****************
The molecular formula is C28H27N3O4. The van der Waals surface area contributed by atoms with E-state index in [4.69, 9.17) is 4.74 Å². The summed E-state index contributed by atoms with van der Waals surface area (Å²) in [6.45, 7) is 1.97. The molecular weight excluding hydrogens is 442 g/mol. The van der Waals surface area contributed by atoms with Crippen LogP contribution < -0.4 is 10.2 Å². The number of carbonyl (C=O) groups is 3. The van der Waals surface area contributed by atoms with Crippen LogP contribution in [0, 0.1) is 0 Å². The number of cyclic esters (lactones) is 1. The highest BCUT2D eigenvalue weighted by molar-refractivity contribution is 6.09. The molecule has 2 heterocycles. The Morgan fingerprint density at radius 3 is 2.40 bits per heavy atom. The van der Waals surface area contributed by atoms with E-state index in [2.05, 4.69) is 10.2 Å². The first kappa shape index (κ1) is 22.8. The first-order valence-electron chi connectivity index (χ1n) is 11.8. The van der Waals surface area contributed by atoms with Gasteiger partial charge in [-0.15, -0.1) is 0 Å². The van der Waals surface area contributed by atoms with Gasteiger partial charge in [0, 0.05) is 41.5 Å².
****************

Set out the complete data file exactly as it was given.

The molecular formula is C28H27N3O4. The van der Waals surface area contributed by atoms with E-state index in [4.69, 9.17) is 4.74 Å². The summed E-state index contributed by atoms with van der Waals surface area (Å²) in [6.45, 7) is 1.97. The molecular weight excluding hydrogens is 442 g/mol. The van der Waals surface area contributed by atoms with Crippen LogP contribution < -0.4 is 10.2 Å². The number of carbonyl (C=O) groups is 3. The van der Waals surface area contributed by atoms with Crippen LogP contribution in [0, 0.1) is 0 Å². The number of cyclic esters (lactones) is 1. The highest BCUT2D eigenvalue weighted by molar-refractivity contribution is 6.09. The molecule has 2 heterocycles. The Morgan fingerprint density at radius 3 is 2.40 bits per heavy atom. The van der Waals surface area contributed by atoms with E-state index in [2.05, 4.69) is 10.2 Å². The first kappa shape index (κ1) is 22.8. The first-order valence-electron chi connectivity index (χ1n) is 11.8. The van der Waals surface area contributed by atoms with Gasteiger partial charge in [-0.15, -0.1) is 0 Å². The van der Waals surface area contributed by atoms with Gasteiger partial charge in [0, 0.05) is 41.5 Å².